Survivor down to four, concludes Sunday

Survivor Guatemala will conclude Sunday with its usual three-hour extravaganza, which this time will even include online red carpet coverage. The fun starts at 8 p.m. ET; a one-hour reunion follows the two-hour finale.

The final four are Stephenie, Rafe, Danni, and Lydia. Cindy was voted out after winning the car reward challenge, thereby perpetuating the “curse of the car.” That alleged curse became a part of the challenge when Jeff Probst told Cindy about it and then offered her an opportunity to break the curse: She could keep her car, or give up her car and instead give cars to each of the other four players. She said “screw the curse” and kept it for herself, and then her alliance swiftly voted her out.

Meanwhile, Stephenie took a break from calling everything “retarded” to win her first-ever individual challenge; that immunity guaranteed her a spot in the final four. Who will win? My odds are on Rafe, who, as Cindy said last night, is “good at everything, and people like him. So, there you go, that’s the complete package.” Steph hasn’t endeared herself to the testosterone-charged jury, although the jury isn’t exactly filled with Danni’s allies. As for long-suffering Lydia, I’d guess she’ll either be used as a pawn for the final two or will head home first Sunday.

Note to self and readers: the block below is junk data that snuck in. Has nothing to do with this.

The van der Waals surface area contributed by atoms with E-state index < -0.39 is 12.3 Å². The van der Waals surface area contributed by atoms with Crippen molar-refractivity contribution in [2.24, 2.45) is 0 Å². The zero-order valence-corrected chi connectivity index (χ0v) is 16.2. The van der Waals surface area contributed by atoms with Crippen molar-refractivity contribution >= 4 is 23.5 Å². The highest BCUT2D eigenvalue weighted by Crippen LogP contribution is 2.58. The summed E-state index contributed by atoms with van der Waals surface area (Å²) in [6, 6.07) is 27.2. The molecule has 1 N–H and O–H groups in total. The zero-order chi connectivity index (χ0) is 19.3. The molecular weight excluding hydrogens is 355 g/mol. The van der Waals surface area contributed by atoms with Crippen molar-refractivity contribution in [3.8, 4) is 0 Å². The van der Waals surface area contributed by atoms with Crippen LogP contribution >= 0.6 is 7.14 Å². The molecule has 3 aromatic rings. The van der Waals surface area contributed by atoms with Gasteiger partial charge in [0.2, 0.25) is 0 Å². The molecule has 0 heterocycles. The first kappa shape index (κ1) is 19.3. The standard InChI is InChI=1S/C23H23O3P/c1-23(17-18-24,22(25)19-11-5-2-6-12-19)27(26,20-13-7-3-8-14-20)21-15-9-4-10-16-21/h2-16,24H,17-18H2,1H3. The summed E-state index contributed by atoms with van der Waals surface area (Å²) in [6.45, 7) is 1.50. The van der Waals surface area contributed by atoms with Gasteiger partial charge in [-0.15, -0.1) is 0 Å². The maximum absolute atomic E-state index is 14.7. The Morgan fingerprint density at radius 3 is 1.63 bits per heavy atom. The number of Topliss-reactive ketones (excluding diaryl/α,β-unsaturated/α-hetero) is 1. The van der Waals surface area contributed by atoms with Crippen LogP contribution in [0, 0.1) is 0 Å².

Survivor Guatemala [CBS]

The Sing-Off loses its star

Ben Folds

NBC's super-fun December a capella singing competition The Sing-Off is returning, but without its star judge, Ben Folds, and only as a two-hour special. Those are really depressing changes for a series that proved itself to be a super-fun show when it returned last December.


A film director talks about becoming a reality TV character

Anna Martemucci

What is it like to have your life turned into reality TV? Director Anna Martemucci, one of the two directors featured on Starz' exceptional reality series, talks about that, the competition, and her collaboration with her husband and brother-in-law.

Plus: How the show's producers tried to keep the $250,000 competition fair.

about the writer

Andy Dehnart is a journalist who has covered reality television for more than 15 years and created reality blurred in 2000. A member of the Television Critics Association, his writing and criticism about television, culture, and media has appeared on NPR and in Playboy, Buzzfeed, and many other publications. Andy, 36, also directs the journalism program at Stetson University in Florida, where he teaches creative nonfiction and journalism. He has an M.F.A. in nonfiction writing and literature from Bennington College. More about reality blurred and Andy.